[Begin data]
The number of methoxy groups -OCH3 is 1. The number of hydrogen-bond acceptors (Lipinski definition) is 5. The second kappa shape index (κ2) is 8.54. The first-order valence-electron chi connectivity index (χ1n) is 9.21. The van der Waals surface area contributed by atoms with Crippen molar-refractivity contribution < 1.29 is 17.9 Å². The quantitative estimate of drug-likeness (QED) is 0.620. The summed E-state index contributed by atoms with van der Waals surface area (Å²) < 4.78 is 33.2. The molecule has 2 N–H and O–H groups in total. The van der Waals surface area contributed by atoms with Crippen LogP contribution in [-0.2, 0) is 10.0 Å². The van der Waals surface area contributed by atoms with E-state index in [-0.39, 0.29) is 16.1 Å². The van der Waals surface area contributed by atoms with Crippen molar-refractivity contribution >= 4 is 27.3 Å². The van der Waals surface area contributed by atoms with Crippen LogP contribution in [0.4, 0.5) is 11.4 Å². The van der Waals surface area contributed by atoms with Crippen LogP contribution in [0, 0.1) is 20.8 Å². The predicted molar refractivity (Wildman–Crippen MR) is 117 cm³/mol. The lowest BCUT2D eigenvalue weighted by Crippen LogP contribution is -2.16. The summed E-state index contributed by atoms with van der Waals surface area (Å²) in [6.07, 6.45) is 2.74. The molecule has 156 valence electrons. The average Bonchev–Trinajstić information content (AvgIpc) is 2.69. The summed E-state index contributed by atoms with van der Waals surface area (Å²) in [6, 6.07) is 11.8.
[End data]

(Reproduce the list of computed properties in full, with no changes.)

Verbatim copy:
The number of methoxy groups -OCH3 is 1. The number of hydrogen-bond acceptors (Lipinski definition) is 5. The second kappa shape index (κ2) is 8.54. The first-order valence-electron chi connectivity index (χ1n) is 9.21. The van der Waals surface area contributed by atoms with Crippen molar-refractivity contribution < 1.29 is 17.9 Å². The quantitative estimate of drug-likeness (QED) is 0.620. The summed E-state index contributed by atoms with van der Waals surface area (Å²) < 4.78 is 33.2. The molecule has 2 N–H and O–H groups in total. The van der Waals surface area contributed by atoms with Crippen LogP contribution in [-0.2, 0) is 10.0 Å². The van der Waals surface area contributed by atoms with E-state index in [-0.39, 0.29) is 16.1 Å². The van der Waals surface area contributed by atoms with Crippen molar-refractivity contribution >= 4 is 27.3 Å². The van der Waals surface area contributed by atoms with Crippen LogP contribution in [0.4, 0.5) is 11.4 Å². The van der Waals surface area contributed by atoms with Crippen LogP contribution in [0, 0.1) is 20.8 Å². The predicted molar refractivity (Wildman–Crippen MR) is 117 cm³/mol. The lowest BCUT2D eigenvalue weighted by Crippen LogP contribution is -2.16. The summed E-state index contributed by atoms with van der Waals surface area (Å²) in [6.07, 6.45) is 2.74. The molecule has 156 valence electrons. The average Bonchev–Trinajstić information content (AvgIpc) is 2.69. The summed E-state index contributed by atoms with van der Waals surface area (Å²) in [6, 6.07) is 11.8.